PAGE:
(Los Angeles, Calif.)—Venerated music industry titan Dick Griffey died Sept. 24, in Los Angeles from complications of quadruple bypass surgery. Griffey founded SOLAR Records in the late 1970s and went on to become one of the preeminent Black music pioneers of the 20th century, breaking records and recording artists that ushered in the era of contemporary crossover Black music. A music mogul before the term entered popular culture, Griffey’s talent for picking hit songs and superstars defined the music business for more than two decades. Griffey spent the last 10 years of his life in West Africa involved in commodities and international trade.

ENTERTAINMENT ICON—SOLAR Records founder Dick Griffey was one of the most successful independent Black recording moguls of the post-Motown era.

Initially a co-owner of a Black nightclub in Los Angeles, Griffey moved into music producing and started Soul Train Recording Co. in a collaborative effort with Don Cornelius. In 1977, Griffey took sole control of their fledgling record company and renamed it Solar with groups as Shalamar, Klymaxx, Lakeside, Midnight Star, Carrie Lucas, Collage (3), Deele, The Dynasty, The Sylvers, and The Whispers. The label also introduced to the world Babyface, L.A. Reid, Jody Watley and Howard Hewett.

According to an article at Highbeam.com, Griffey entered the entertainment business in the mid-60s when he discovered the key to business operation: “I started thinking how entertainers come and go, but business people are always here.” He used his talents first as the booking agent for a highly successful nightclub, which he co-owned with former schoolmate and ex-New York Knicks player/coach Dick Barnett, but he quickly branched out into concert promotions under the company name of Dick Griffey Productions.

Not content with these achievements, Griffey became talent coordinator for the nationally syndicated television dance program Soul Train. “Concerts were becoming routine to me,” he explained. “When you promote a concert you basically do the same thing every time. I was looking for new challenges.”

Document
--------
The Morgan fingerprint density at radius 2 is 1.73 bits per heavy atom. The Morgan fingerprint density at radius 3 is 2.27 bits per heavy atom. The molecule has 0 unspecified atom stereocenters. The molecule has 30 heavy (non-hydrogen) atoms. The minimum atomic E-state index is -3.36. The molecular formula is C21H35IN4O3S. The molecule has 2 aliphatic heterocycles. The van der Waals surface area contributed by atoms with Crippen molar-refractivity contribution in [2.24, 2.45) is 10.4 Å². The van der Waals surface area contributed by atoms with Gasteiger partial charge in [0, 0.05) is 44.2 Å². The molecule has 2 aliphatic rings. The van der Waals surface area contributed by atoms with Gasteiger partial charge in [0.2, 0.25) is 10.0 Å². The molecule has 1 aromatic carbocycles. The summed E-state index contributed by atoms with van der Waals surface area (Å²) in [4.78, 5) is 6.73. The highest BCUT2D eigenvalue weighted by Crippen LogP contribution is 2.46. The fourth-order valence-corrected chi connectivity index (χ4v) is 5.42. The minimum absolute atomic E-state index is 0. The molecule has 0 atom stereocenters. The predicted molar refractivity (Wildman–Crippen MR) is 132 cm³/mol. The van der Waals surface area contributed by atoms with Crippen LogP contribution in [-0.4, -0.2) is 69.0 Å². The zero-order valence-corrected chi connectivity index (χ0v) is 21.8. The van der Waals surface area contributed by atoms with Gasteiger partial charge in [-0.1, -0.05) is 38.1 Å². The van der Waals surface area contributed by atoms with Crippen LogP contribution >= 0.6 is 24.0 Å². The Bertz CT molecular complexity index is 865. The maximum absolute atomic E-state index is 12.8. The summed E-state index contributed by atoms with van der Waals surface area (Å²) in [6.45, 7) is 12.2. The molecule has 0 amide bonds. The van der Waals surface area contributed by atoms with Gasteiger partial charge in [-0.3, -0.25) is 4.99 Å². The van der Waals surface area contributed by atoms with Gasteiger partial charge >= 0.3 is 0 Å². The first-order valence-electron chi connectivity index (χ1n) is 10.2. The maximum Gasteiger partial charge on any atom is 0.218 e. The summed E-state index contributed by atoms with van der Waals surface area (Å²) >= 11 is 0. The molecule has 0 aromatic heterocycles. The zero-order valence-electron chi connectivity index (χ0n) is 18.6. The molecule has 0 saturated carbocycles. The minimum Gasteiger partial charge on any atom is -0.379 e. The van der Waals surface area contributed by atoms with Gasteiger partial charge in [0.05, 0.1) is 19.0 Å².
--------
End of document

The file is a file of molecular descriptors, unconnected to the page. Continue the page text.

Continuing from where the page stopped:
The Soul Train venture was so successful that in 1975 Griffey and the show’s producer, Don Cornelius, went on to form Soul Train Records. Starting with one small act, Griffey carefully nurtured the label and, after an amicable separation from Cornelius, reorganized the company and founded the SOLAR label in 1977. Griffey and Cornelius remained good friends, and as a result, SOLAR maintained close ties to the Soul Train show. In 1975, when Soul Train Records was founded, Griffey formed a collective called Shalamar, who became one of the label’s best selling acts after Cornelius’ help of introducing Soul Train dancers Jody Watley, Jeffrey Daniel and Gerald Brown (who was eventually replaced by Howard Hewett) who were recruited to form the new Shalamar.

SOLAR’s signature act above all was The Whispers, whose distinct harmonies and carefully-detailed musical and vocal arrangements defined and emphasized the “SOLAR sound.” By 2000, Dick Griffey Productions had expanded to include publishing companies and talent agencies.

Widow Carrie Lucas Griffey said, “We walked these last steps with him and held him close. But all who knew him understood he belonged to the world. He acknowledged failures but rejected defeat. The doors he helped open, he reached back to bring others with him. He loved life and people. Did a hard day’s work and expected the same. We celebrate his “going home.” Right now, there’s a conversation in heaven…” How do we get a better deal on the gold on these streets!”

Griffey’s homegoing service will be private and reserved for immediate family. A public memorial is being organized and details are forthcoming.

He leaves behind his wife Carrie Lucas Griffey; daughters Regina Hughes and Carolyn Griffey; sons Lucas Griffey and Che Scelsa; five grandchildren: Curtis, Devin, Paula, Reggie, and Kennedi; and adopted son Haile Williams.

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